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Genet Epidemiol. 2019 Jul;43(5):492-505. doi: 10.1002/gepi.22199. Epub 2019 Mar 28.

Subset testing and analysis of multiple phenotypes.

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Division of Cancer Epidemiology and Genetics, National Cancer Institute, National Institutes of Health, Rockville, Maryland.


Meta-analysis of multiple genome-wide association studies (GWAS) is effective for detecting single- or multimarker associations with complex traits. We develop a flexible procedure (subset testing and analysis of multiple phenotypes [STAMP]) based on mixture models to perform a region-based meta-analysis of different phenotypes using data from different GWAS and identify subsets of associated phenotypes. Our model framework helps distinguish true associations from between-study heterogeneity. As a measure of association, we compute for each phenotype the posterior probability that the genetic region under investigation is truly associated. Extensive simulations show that STAMP is more powerful than standard approaches for meta-analyses when the proportion of truly associated outcomes is between 25% and 50%. For other settings, the power of STAMP is similar to that of existing methods. We illustrate our method on two examples, the association of a region on chromosome 9p21 with the risk of 14 cancers, and the associations of expression of quantitative trait loci from two genetic regions with their cis-single-nucleotide polymorphisms measured in 17 tissue types using data from The Cancer Genome Atlas.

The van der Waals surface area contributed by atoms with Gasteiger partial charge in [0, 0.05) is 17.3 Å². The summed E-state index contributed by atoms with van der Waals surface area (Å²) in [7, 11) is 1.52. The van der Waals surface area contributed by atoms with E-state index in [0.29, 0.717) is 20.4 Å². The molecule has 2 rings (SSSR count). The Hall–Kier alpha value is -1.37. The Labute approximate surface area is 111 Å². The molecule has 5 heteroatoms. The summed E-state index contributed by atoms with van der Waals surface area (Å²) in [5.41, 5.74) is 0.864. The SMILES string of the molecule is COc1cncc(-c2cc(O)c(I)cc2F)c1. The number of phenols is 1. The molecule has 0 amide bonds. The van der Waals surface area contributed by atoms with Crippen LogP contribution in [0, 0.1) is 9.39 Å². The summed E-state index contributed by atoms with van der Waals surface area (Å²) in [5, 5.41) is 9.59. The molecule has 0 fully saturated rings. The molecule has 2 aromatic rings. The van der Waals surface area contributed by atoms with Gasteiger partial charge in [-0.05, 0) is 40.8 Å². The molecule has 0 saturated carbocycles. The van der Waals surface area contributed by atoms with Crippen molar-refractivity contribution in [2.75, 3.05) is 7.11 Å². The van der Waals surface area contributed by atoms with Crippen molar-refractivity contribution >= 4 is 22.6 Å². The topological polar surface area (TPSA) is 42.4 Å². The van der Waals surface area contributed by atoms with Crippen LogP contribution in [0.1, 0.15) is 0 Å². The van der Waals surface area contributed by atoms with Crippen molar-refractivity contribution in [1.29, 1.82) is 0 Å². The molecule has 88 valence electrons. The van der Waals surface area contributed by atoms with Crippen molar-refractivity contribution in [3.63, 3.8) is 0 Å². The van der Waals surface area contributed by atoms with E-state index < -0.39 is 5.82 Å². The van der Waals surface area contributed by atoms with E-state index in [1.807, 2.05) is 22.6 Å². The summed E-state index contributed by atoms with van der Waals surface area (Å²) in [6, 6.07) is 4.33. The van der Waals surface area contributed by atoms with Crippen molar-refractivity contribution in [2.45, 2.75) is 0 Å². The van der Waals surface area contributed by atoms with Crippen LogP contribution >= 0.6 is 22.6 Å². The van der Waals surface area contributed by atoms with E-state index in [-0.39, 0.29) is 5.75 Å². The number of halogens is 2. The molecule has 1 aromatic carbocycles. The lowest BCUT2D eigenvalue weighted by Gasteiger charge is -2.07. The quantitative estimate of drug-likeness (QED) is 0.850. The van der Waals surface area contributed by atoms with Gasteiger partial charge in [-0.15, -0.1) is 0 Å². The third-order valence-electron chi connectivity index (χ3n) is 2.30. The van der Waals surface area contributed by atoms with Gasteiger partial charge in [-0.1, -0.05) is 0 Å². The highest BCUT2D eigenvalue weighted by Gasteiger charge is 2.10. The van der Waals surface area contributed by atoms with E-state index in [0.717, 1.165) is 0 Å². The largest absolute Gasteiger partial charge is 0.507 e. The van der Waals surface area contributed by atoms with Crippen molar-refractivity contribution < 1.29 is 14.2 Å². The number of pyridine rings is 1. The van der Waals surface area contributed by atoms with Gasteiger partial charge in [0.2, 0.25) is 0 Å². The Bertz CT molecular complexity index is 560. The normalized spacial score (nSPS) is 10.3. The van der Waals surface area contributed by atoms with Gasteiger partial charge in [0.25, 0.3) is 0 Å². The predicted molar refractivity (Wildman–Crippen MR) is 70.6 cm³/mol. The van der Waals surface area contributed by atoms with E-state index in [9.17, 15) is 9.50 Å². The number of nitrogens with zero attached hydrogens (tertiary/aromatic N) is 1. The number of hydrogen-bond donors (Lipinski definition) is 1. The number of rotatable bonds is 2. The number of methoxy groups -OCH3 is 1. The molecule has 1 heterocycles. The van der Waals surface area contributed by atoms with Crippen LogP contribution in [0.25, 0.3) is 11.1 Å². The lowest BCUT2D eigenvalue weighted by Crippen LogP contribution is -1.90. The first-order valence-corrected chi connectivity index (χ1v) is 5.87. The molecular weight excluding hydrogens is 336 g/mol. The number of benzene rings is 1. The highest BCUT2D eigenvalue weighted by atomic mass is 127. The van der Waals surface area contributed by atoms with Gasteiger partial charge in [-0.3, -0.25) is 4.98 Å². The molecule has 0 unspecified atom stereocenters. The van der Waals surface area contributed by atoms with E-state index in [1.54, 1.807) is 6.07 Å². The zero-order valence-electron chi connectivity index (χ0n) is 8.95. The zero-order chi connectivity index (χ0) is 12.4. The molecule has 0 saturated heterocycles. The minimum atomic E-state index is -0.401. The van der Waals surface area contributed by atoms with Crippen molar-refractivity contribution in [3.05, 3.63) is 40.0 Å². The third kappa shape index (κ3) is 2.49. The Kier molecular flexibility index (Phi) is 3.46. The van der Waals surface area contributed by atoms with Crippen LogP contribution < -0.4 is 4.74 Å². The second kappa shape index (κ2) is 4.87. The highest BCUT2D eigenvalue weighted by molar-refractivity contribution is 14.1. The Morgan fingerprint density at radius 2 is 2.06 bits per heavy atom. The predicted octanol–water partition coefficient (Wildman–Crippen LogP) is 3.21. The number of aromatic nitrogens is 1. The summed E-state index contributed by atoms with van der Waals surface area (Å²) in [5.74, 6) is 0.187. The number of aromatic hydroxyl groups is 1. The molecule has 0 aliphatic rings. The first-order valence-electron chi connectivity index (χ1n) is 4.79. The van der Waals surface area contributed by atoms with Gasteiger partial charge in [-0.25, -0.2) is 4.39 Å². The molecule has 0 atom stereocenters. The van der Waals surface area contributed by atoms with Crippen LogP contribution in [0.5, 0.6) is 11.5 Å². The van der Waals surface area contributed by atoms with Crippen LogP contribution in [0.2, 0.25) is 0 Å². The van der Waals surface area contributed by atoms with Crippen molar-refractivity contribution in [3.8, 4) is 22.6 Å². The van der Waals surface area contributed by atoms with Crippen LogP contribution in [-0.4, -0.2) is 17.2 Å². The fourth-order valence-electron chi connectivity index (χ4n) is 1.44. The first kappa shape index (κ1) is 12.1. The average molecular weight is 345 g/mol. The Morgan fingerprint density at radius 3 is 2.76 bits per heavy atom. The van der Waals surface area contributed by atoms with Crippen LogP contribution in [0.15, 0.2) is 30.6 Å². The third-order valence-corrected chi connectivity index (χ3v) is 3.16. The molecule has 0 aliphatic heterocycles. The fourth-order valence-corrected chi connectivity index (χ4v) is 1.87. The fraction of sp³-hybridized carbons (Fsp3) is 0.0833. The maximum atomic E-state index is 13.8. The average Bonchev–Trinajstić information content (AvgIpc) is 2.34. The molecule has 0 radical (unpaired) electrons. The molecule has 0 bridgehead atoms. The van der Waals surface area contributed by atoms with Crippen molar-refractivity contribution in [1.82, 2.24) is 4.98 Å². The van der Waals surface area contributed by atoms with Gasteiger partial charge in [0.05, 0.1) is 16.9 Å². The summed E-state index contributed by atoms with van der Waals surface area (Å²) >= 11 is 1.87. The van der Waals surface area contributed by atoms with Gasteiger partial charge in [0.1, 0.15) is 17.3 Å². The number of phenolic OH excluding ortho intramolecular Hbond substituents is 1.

gene-based test; heterogeneity; meta-analysis; mixture model


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